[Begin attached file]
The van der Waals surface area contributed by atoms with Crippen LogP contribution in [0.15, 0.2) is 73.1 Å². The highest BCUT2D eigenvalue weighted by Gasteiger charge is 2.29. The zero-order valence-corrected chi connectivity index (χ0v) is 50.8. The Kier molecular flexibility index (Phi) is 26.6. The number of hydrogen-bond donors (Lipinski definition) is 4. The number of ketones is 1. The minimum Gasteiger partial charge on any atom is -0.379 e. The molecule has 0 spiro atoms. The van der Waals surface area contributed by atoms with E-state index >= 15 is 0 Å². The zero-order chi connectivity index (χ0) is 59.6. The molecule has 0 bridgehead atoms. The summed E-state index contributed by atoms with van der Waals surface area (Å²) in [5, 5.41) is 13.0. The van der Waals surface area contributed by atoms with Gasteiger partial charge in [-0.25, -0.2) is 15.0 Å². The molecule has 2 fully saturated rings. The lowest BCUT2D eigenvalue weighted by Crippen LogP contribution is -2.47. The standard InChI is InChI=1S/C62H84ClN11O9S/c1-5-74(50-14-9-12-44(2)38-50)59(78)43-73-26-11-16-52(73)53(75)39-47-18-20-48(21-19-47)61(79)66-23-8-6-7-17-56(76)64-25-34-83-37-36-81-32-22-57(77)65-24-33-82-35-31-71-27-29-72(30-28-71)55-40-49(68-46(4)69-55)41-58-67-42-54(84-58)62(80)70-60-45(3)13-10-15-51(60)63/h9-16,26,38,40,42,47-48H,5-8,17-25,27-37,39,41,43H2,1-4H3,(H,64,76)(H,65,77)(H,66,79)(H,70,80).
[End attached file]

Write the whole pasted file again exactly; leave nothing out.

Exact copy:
The van der Waals surface area contributed by atoms with Crippen LogP contribution in [0.15, 0.2) is 73.1 Å². The highest BCUT2D eigenvalue weighted by Gasteiger charge is 2.29. The zero-order valence-corrected chi connectivity index (χ0v) is 50.8. The Kier molecular flexibility index (Phi) is 26.6. The number of hydrogen-bond donors (Lipinski definition) is 4. The number of ketones is 1. The minimum Gasteiger partial charge on any atom is -0.379 e. The molecule has 0 spiro atoms. The van der Waals surface area contributed by atoms with E-state index >= 15 is 0 Å². The zero-order chi connectivity index (χ0) is 59.6. The molecule has 0 bridgehead atoms. The summed E-state index contributed by atoms with van der Waals surface area (Å²) in [5, 5.41) is 13.0. The van der Waals surface area contributed by atoms with Gasteiger partial charge in [-0.25, -0.2) is 15.0 Å². The molecule has 2 fully saturated rings. The lowest BCUT2D eigenvalue weighted by Crippen LogP contribution is -2.47. The standard InChI is InChI=1S/C62H84ClN11O9S/c1-5-74(50-14-9-12-44(2)38-50)59(78)43-73-26-11-16-52(73)53(75)39-47-18-20-48(21-19-47)61(79)66-23-8-6-7-17-56(76)64-25-34-83-37-36-81-32-22-57(77)65-24-33-82-35-31-71-27-29-72(30-28-71)55-40-49(68-46(4)69-55)41-58-67-42-54(84-58)62(80)70-60-45(3)13-10-15-51(60)63/h9-16,26,38,40,42,47-48H,5-8,17-25,27-37,39,41,43H2,1-4H3,(H,64,76)(H,65,77)(H,66,79)(H,70,80).